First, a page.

Company Registration in Tirupur
This definition, in Section 2(34) of the 2013 Act, substantially differs from the definition of 'director' in section 2(13) of the 1956 Act. As per the 1956 Act, director' included any person occupying the position of director, by whatever name called. As per the 2013 Act, a person appointed to the Board alone will be considered as director. This means that the concept of shadow director will now no longer apply. However ss 2(59) and 2(60) dealing with officer and officer in default do include the concept of shadow director although compliances under the 2013 Act relating to directors is not attracted in case of such shadow directors.
Companies Act, 1956: Section 2(13)
The 1956 Act proceeded not on the basis of a formal appointment of a person to the Board but more by the position or function discharged by him. The main difference is the concept of shadow director which is now not contained in the 2013 Act. Section 386(b) of the 2013 Act also provides that the expression "director", in relation to a foreign company, includes any person in accordance with whose directions or instruction the Board of Directors of the company is accustomed to acting.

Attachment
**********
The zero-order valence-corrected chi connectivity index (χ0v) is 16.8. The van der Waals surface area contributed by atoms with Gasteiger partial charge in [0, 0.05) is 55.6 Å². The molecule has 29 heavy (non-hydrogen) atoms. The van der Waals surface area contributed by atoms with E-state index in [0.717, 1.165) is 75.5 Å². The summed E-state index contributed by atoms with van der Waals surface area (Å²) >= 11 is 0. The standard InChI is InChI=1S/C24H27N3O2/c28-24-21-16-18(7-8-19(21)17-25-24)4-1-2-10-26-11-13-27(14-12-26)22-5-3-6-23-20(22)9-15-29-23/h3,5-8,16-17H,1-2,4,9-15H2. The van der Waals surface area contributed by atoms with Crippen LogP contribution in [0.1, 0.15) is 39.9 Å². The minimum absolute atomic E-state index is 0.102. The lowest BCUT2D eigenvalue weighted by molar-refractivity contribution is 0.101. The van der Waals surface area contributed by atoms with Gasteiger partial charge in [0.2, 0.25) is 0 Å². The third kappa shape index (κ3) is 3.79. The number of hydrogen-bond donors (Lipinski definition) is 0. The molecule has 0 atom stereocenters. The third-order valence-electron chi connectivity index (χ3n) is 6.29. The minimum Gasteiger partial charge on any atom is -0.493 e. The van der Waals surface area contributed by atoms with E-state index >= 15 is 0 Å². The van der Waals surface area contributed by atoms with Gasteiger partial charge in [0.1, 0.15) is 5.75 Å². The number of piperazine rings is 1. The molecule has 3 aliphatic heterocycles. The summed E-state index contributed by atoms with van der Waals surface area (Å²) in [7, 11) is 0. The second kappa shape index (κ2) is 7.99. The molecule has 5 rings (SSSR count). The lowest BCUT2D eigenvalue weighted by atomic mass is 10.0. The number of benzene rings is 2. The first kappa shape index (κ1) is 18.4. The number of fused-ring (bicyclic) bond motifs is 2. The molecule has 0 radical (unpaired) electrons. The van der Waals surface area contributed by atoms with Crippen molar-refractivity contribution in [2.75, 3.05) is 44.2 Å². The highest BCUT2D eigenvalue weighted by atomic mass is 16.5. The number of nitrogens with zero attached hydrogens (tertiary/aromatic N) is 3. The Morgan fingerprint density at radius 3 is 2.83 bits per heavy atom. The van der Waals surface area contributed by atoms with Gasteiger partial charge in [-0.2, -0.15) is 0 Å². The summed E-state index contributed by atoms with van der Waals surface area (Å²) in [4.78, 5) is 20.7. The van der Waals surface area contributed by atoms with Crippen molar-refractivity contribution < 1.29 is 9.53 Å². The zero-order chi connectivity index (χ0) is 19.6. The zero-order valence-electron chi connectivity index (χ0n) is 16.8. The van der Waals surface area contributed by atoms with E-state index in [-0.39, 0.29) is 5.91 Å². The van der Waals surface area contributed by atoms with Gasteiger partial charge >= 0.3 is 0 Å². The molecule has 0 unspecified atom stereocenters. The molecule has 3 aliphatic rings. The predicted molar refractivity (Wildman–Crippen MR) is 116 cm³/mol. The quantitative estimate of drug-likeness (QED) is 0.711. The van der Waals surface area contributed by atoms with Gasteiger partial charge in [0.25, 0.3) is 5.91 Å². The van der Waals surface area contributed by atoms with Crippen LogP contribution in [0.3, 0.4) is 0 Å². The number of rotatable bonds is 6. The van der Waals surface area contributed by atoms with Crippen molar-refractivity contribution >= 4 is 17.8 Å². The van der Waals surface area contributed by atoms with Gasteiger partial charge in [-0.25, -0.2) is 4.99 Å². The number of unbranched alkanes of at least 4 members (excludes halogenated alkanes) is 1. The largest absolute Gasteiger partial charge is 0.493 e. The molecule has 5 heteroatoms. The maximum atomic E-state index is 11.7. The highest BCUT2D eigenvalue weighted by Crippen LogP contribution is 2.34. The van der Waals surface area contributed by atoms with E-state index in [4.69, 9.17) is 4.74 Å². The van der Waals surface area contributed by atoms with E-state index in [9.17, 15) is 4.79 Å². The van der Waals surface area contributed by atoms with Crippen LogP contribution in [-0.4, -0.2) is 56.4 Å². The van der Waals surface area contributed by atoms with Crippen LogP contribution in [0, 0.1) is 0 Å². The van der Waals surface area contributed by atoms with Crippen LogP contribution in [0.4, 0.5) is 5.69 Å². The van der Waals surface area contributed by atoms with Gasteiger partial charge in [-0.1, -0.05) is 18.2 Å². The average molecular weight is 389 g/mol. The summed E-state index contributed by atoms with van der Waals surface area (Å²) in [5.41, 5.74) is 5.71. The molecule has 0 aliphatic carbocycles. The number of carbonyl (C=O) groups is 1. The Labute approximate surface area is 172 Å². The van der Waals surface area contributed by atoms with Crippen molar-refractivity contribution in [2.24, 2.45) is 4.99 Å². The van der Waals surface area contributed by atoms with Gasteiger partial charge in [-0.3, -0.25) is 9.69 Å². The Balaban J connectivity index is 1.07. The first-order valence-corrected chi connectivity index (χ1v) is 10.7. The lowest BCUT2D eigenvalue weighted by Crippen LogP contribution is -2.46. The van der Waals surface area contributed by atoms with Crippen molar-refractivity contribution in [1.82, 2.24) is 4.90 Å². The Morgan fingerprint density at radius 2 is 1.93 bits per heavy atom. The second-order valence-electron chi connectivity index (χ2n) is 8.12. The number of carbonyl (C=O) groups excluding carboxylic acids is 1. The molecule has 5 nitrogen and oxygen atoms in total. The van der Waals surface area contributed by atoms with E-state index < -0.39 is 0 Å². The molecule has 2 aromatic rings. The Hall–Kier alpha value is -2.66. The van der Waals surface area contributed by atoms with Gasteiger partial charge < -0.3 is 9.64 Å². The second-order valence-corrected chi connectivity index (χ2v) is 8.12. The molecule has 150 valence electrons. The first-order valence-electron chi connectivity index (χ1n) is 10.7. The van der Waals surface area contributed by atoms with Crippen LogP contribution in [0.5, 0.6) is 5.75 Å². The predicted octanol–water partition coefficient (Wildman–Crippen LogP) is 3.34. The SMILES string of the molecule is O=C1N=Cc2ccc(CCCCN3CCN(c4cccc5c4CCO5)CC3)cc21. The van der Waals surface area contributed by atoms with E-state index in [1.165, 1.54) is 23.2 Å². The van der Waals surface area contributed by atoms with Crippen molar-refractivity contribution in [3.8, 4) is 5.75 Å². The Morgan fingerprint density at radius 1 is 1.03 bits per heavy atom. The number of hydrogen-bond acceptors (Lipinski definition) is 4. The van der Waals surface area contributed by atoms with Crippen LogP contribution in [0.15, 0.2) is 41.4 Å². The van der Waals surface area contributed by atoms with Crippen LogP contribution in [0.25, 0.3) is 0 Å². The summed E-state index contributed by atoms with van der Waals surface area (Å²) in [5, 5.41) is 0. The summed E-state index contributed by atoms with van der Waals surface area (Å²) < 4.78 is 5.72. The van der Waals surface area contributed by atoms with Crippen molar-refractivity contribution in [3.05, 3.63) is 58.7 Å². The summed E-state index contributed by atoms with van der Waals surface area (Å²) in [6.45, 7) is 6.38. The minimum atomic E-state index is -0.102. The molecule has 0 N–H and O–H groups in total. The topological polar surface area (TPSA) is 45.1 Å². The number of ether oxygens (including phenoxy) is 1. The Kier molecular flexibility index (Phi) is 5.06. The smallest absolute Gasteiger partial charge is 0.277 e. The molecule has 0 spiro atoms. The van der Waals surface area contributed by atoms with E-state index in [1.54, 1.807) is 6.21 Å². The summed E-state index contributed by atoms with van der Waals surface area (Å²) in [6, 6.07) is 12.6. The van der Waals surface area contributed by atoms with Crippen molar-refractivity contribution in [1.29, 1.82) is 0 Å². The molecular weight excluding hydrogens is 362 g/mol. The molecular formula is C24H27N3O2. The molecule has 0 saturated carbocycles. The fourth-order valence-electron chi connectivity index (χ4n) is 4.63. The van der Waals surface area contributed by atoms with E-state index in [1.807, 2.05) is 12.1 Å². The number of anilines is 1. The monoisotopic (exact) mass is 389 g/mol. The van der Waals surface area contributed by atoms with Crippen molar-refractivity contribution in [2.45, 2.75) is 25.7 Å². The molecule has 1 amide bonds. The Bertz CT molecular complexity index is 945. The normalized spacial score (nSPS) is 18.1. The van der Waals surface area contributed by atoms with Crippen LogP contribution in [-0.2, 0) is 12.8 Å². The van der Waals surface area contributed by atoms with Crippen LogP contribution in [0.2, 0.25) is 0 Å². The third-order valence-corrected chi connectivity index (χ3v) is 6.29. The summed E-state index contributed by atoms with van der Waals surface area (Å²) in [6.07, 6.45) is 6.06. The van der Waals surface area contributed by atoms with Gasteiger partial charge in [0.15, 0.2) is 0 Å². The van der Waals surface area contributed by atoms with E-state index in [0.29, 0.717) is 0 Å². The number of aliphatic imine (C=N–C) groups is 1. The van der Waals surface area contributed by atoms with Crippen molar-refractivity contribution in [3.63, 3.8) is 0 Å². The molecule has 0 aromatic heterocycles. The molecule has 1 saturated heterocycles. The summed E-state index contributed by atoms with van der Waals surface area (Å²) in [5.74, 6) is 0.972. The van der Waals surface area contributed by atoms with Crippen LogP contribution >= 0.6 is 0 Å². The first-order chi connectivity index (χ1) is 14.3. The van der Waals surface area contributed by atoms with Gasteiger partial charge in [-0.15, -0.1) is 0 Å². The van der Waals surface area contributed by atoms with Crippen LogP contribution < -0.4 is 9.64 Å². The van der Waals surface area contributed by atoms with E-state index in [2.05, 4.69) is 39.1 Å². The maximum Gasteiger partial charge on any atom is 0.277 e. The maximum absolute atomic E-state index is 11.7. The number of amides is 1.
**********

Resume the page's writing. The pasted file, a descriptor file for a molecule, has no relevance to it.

Meaning of the term 'Director'
Essentially, it should not be the name by which a person is called but the position he occupies and the functions and duties which he discharges that should determine whether in fact he is a director or not.
So long as a person is duly appointed by the company to control the company's business, and authorized by the articles to contract in the company's name and on its behalf, he functions as a director. While a shadow director was earlier considered as a director, under the 2013 Act he will be an officer and an officer in default. He is not considered as a director under the 2013 Act for the purpose of few other provisions of the Act like remuneration. The Articles of a company may, therefore, designate its directors as governor’s members of the governing council or the board of management, or give them any other title, but so far as the law is concerned they are simply directors. The view that "if a person fulfills the functions of a director (whatever they may be) he is to be treated as a director". Unlike under the 1956 Act. This proposition will not hold good under the 2013 Act. The definition, however, presupposes a lawful occupation of the position. Where a person functions as a director without being lawfully appointed, he cannot be treated as a director.
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